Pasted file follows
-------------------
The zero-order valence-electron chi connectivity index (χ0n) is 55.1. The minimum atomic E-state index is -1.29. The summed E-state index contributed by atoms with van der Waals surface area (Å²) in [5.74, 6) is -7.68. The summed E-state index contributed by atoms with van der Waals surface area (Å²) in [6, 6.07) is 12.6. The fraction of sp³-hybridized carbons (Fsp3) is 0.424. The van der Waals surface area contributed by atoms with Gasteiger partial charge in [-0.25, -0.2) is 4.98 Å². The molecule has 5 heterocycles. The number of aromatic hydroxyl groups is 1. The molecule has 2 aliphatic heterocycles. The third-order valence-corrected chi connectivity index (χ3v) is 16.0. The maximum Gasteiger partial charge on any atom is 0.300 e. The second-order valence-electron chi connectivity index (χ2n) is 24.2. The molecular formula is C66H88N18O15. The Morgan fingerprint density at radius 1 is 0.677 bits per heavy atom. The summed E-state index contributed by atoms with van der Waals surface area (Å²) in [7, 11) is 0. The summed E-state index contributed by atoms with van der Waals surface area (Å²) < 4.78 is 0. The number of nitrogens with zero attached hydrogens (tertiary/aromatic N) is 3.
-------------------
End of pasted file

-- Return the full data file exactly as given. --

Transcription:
The zero-order valence-electron chi connectivity index (χ0n) is 55.1. The minimum atomic E-state index is -1.29. The summed E-state index contributed by atoms with van der Waals surface area (Å²) in [5.74, 6) is -7.68. The summed E-state index contributed by atoms with van der Waals surface area (Å²) in [6, 6.07) is 12.6. The fraction of sp³-hybridized carbons (Fsp3) is 0.424. The van der Waals surface area contributed by atoms with Gasteiger partial charge in [-0.25, -0.2) is 4.98 Å². The molecule has 5 heterocycles. The number of aromatic hydroxyl groups is 1. The molecule has 2 aliphatic heterocycles. The third-order valence-corrected chi connectivity index (χ3v) is 16.0. The maximum Gasteiger partial charge on any atom is 0.300 e. The second-order valence-electron chi connectivity index (χ2n) is 24.2. The molecular formula is C66H88N18O15. The Morgan fingerprint density at radius 1 is 0.677 bits per heavy atom. The summed E-state index contributed by atoms with van der Waals surface area (Å²) in [7, 11) is 0. The summed E-state index contributed by atoms with van der Waals surface area (Å²) < 4.78 is 0. The number of nitrogens with zero attached hydrogens (tertiary/aromatic N) is 3.